BY NAVAL SUPPLY SYSTEMS COMMAND HEADQUARTERS OFFICE OF CORPORATE COMMUNICATION STAFF
Tench Francis Jr. was born in 1730 in Fansley, Talbot County, Maryland and moved to Philadelphia with his father in 1738.
President George Washington laid the foundation for the U.S. Navy Supply Corps with the appointment of Tench Francis, a Philadelphia businessman as the country’s first purveyor of the public.
Washington chose Francis for the knowledge and experience he developed over many years, first by going into business with his father, and then starting a business with his brother in law. For many years, he acted as the agent for the proprietary interests of the Penn family.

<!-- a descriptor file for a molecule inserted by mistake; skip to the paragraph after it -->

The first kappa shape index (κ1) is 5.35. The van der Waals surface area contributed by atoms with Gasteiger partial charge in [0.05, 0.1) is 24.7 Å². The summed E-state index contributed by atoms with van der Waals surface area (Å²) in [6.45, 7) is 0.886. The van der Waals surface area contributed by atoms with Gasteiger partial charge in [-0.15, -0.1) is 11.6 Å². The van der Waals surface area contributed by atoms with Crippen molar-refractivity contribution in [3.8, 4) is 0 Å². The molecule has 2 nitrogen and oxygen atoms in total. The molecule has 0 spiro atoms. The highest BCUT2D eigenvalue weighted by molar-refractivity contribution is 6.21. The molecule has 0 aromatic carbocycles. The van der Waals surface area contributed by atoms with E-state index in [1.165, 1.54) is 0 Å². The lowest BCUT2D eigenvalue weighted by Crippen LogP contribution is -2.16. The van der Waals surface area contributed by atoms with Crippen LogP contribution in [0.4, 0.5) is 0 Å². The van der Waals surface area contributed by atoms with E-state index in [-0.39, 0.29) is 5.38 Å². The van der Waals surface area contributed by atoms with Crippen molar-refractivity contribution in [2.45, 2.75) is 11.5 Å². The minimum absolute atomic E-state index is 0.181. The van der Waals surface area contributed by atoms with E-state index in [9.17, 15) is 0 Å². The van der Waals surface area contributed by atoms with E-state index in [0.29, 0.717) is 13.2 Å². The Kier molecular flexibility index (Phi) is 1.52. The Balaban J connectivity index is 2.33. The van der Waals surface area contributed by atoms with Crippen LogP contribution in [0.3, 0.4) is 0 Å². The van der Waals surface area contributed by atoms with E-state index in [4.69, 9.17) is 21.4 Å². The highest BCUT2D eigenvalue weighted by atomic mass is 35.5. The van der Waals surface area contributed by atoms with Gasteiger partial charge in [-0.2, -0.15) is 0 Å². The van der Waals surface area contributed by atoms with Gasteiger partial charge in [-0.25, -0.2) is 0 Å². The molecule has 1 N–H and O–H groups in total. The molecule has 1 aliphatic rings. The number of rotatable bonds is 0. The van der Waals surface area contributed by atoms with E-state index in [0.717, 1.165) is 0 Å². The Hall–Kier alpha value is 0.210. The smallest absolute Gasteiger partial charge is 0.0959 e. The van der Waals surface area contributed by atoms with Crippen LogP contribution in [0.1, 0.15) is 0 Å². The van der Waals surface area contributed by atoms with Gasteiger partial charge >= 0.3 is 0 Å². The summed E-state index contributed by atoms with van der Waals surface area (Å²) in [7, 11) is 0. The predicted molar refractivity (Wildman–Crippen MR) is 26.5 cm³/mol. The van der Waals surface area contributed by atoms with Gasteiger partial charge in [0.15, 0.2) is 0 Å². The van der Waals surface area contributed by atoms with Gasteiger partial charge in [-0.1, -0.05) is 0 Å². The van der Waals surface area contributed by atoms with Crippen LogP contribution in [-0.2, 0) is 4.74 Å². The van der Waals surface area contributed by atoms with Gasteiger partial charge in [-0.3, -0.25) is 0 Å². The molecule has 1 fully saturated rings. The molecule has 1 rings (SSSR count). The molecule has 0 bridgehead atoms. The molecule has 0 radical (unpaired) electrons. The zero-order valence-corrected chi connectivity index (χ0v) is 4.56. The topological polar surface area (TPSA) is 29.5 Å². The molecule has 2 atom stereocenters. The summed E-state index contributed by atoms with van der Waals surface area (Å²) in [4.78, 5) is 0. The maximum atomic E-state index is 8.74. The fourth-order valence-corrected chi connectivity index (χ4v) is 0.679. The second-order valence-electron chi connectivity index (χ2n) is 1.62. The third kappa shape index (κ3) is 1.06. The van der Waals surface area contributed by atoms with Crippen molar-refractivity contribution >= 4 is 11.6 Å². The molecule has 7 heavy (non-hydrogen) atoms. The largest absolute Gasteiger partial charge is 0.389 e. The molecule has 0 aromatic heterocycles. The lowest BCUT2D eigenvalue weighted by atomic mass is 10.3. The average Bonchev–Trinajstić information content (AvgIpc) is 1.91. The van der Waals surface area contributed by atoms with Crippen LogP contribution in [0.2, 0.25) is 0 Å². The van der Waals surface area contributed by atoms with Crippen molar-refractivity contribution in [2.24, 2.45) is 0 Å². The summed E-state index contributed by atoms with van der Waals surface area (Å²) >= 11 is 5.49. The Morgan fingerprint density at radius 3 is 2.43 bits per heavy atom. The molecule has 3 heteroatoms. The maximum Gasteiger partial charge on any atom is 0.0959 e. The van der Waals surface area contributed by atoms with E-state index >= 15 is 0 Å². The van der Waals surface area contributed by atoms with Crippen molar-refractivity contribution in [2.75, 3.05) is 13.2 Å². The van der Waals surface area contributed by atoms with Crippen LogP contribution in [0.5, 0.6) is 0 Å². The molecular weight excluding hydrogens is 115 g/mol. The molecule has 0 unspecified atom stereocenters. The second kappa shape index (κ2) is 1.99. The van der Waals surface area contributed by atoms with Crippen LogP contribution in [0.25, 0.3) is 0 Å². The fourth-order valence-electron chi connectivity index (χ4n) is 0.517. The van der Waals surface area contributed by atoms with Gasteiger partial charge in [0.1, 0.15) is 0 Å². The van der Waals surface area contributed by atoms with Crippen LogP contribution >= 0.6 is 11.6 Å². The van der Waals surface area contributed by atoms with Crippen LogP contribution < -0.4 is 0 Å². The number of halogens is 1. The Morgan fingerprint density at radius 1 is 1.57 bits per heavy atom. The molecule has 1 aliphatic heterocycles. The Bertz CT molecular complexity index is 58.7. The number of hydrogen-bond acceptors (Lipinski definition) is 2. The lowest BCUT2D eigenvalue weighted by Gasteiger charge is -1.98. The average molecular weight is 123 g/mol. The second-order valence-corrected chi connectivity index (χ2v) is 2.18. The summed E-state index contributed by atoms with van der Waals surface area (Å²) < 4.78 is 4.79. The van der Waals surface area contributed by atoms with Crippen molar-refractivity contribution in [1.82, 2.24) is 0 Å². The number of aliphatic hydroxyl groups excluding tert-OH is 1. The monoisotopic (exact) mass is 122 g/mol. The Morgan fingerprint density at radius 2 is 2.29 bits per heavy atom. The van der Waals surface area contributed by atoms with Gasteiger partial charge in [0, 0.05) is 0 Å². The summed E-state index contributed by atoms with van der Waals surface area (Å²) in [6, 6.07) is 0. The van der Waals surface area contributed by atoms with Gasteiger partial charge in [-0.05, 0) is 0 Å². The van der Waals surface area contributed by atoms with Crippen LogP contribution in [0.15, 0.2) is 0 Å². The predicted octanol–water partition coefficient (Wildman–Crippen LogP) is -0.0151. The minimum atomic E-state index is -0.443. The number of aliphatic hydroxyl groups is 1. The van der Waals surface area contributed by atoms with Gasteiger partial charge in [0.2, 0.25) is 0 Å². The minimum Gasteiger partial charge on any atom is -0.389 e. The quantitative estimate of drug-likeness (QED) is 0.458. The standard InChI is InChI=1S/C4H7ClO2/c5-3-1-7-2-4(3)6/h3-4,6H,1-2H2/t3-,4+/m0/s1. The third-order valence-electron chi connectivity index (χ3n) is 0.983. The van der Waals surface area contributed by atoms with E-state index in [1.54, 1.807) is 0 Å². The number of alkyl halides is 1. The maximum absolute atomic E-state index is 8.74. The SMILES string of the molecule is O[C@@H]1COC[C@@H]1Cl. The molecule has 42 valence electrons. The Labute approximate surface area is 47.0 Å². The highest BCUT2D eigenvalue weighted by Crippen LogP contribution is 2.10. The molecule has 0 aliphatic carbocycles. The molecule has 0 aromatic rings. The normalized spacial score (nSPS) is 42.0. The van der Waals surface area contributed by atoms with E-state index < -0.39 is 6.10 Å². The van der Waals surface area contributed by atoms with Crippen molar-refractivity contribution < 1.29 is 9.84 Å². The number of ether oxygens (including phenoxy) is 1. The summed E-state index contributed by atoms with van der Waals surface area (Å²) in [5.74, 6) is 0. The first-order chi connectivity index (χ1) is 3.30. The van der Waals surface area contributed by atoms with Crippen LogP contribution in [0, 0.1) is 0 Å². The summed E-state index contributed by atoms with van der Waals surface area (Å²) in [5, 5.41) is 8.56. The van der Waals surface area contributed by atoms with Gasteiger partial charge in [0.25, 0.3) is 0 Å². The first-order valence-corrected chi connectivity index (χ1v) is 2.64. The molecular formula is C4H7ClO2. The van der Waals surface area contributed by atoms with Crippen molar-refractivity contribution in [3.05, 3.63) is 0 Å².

From 1781 to 1792, he served as the first cashier of the Bank of North America and signed documents authorizing a loan of $50,000 to the new federal government.
His firm was instrumental in procuring timber for construction of the first ships for the U.S. Navy. Six frigates that Francis would go on to support during his appointment as purveyor.
- Even though Tench Francis had a reputation of being from Philadelphia, he was born in Maryland across the bay from the Patuxent River.
- The Purveyor of Public supplies was actually under Treasury until 1812, meaning Francis worked for Alexander Hamilton.
- Francis assisted Alexander Hamilton in detecting counterfeit coins for the U.S. Mint.
- Part of Francis’ duties were paying tribute to the Barbary Pirates.
- Francis headed the commission that laid out the city of Pittsburgh, Pennsylvania.